Allied Committee: Common Voice Vol. 1 1988 Are We "Chinese"?

Common Voice

the publication of

Common Voice: Volume 1 1988

Are We "Chinese"?

Thubten Jigme Norbu

It appears that having lost our homes and our country, we Tibetans are about to suffer a further insult: in a perverse twist to the tragedy that has befallen us we are being denied our very identity.

For centuries Tibetans and non-Tibetans have never had any doubts about who we are as a people and as a nation. Now we suddenly find ourselves being classified as "Chinese," and this by many who ought to know better. What is the basis of this? Simply the modern theory propounded in China to the effect that Tibetans, Mongols, Uighurs, and all others who find themselves living within the borders of present People's Republic of China are "Chinese". So often has this proposition been repeated that it is now taken as correct in more and more forums. But is it?

"Chinese" is an ethnic term, this much is undeniable. It refers to a particular group of people who are the heirs to a specific culture and native speakers of a specific group of languages. This means that there is a definite ethno-linguistic connection between the peoples thus identified. But those of us who are Tibetan or Mongol, for example, clearly don't fit into this definition, and yet we find ourselves being classed time and again as "Chinese." The reason for this is the purposeful dissemination of a new definition ''Chinese" which is meant to pervert its original meaning for political purposes and to create in the minds of people the idea that at bottom all of the peoples within the People's Republic of China are ethnically Chinese.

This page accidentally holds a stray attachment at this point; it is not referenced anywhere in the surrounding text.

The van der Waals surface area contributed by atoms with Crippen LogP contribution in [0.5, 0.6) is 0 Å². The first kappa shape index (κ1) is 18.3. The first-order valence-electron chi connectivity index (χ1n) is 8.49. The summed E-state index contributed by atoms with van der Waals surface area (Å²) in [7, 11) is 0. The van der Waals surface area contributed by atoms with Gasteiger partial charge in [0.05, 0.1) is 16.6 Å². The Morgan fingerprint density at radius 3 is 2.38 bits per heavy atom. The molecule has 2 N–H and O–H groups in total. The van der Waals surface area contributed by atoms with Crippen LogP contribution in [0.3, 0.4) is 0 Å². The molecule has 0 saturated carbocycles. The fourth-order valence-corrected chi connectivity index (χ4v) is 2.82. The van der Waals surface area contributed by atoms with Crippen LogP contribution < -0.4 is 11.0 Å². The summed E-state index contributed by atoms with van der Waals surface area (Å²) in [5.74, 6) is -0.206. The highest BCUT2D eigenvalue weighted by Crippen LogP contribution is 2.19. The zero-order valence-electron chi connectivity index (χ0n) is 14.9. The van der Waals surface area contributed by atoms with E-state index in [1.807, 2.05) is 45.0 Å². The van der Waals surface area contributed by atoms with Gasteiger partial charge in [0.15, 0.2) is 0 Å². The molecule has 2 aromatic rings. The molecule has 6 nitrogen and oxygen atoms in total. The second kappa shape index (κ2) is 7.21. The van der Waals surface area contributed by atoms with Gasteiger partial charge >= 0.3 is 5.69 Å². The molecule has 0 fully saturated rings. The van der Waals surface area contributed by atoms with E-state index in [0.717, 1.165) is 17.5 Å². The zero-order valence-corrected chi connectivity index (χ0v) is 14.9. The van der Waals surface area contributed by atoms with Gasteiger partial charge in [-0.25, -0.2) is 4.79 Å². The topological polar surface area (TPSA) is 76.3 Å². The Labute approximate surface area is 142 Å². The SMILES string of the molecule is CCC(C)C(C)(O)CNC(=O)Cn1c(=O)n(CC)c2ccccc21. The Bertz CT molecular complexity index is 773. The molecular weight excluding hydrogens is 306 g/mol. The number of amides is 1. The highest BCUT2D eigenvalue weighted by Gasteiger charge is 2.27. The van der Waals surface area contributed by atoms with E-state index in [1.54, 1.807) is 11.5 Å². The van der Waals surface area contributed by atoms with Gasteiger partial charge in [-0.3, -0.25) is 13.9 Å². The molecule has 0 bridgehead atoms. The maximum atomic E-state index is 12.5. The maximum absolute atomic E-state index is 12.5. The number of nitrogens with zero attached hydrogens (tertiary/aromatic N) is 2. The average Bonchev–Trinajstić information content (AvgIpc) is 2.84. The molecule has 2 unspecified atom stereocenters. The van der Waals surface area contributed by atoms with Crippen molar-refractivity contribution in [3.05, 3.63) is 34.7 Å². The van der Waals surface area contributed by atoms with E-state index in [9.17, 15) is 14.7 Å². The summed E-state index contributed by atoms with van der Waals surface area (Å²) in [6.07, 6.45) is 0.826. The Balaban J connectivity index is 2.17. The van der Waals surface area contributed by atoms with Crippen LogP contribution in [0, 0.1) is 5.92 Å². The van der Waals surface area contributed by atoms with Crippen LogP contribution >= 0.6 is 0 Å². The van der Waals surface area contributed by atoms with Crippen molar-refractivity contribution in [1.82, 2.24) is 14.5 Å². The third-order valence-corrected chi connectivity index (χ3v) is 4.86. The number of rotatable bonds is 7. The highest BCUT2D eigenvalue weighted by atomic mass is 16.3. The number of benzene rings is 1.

To phrase this in a simpler form, the rulers of the Peoples Republic of China have opted for the use of an ethnic term to express what ought to be a political reality (i.e., that the peoples whom we have so far mentioned are today under the rule of the Peoples Republic of China). The calculated result is that many people now mistakenly assume that this term expresses an ethnic reality (i.e., that the above-mentioned peoples are actually ethnically Chinese), an error which carries with it any number of further false assumptions. As "Chinese," one would have to assume that Tibetans, Mongols, and Uighurs speak Sinitic languages, have similar cultural heroes as the Chinese (i.e., Confucius, etc.), and follow life-styles similar to theirs as well. All of this is patently untrue, yet the myth that we are all Chinese is still being successfully bandied about.